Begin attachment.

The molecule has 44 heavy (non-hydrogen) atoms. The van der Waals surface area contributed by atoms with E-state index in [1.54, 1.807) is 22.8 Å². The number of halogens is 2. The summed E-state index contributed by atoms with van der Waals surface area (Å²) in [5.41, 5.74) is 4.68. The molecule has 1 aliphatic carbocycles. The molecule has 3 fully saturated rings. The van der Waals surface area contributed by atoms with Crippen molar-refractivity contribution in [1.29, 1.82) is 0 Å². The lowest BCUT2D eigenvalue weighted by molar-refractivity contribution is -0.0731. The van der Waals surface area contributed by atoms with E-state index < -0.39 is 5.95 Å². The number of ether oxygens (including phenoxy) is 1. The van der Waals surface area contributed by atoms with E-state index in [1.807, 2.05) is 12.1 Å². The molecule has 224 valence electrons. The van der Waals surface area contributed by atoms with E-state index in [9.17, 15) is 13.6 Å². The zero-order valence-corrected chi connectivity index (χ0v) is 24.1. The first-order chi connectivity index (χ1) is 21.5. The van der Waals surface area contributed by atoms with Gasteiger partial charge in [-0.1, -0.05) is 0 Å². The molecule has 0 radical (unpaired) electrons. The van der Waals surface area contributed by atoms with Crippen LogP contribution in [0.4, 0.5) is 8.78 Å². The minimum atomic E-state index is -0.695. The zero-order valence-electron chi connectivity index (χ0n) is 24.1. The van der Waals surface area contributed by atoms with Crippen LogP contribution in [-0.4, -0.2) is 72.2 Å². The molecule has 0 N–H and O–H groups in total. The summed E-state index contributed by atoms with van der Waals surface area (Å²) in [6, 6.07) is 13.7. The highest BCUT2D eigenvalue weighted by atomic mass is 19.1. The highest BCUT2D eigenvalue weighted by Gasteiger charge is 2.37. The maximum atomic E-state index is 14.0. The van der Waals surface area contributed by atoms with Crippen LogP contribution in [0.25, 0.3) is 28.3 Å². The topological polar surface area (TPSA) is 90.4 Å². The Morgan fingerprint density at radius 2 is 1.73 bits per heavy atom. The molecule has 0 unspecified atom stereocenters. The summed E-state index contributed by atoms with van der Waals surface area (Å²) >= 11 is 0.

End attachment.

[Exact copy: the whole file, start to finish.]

The molecule has 44 heavy (non-hydrogen) atoms. The van der Waals surface area contributed by atoms with E-state index in [1.54, 1.807) is 22.8 Å². The number of halogens is 2. The summed E-state index contributed by atoms with van der Waals surface area (Å²) in [5.41, 5.74) is 4.68. The molecule has 1 aliphatic carbocycles. The molecule has 3 fully saturated rings. The van der Waals surface area contributed by atoms with Crippen molar-refractivity contribution in [1.29, 1.82) is 0 Å². The lowest BCUT2D eigenvalue weighted by molar-refractivity contribution is -0.0731. The van der Waals surface area contributed by atoms with E-state index < -0.39 is 5.95 Å². The number of ether oxygens (including phenoxy) is 1. The van der Waals surface area contributed by atoms with E-state index in [1.807, 2.05) is 12.1 Å². The molecule has 224 valence electrons. The van der Waals surface area contributed by atoms with E-state index in [9.17, 15) is 13.6 Å². The zero-order valence-corrected chi connectivity index (χ0v) is 24.1. The first-order chi connectivity index (χ1) is 21.5. The van der Waals surface area contributed by atoms with Gasteiger partial charge in [-0.1, -0.05) is 0 Å². The molecule has 0 radical (unpaired) electrons. The van der Waals surface area contributed by atoms with Crippen LogP contribution in [0.4, 0.5) is 8.78 Å². The minimum atomic E-state index is -0.695. The zero-order valence-electron chi connectivity index (χ0n) is 24.1. The van der Waals surface area contributed by atoms with Crippen LogP contribution in [-0.4, -0.2) is 72.2 Å². The molecule has 0 N–H and O–H groups in total. The summed E-state index contributed by atoms with van der Waals surface area (Å²) in [6, 6.07) is 13.7. The highest BCUT2D eigenvalue weighted by atomic mass is 19.1. The highest BCUT2D eigenvalue weighted by Gasteiger charge is 2.37. The maximum atomic E-state index is 14.0. The van der Waals surface area contributed by atoms with Crippen LogP contribution in [0.25, 0.3) is 28.3 Å². The topological polar surface area (TPSA) is 90.4 Å². The Morgan fingerprint density at radius 2 is 1.73 bits per heavy atom. The molecule has 0 unspecified atom stereocenters. The summed E-state index contributed by atoms with van der Waals surface area (Å²) >= 11 is 0.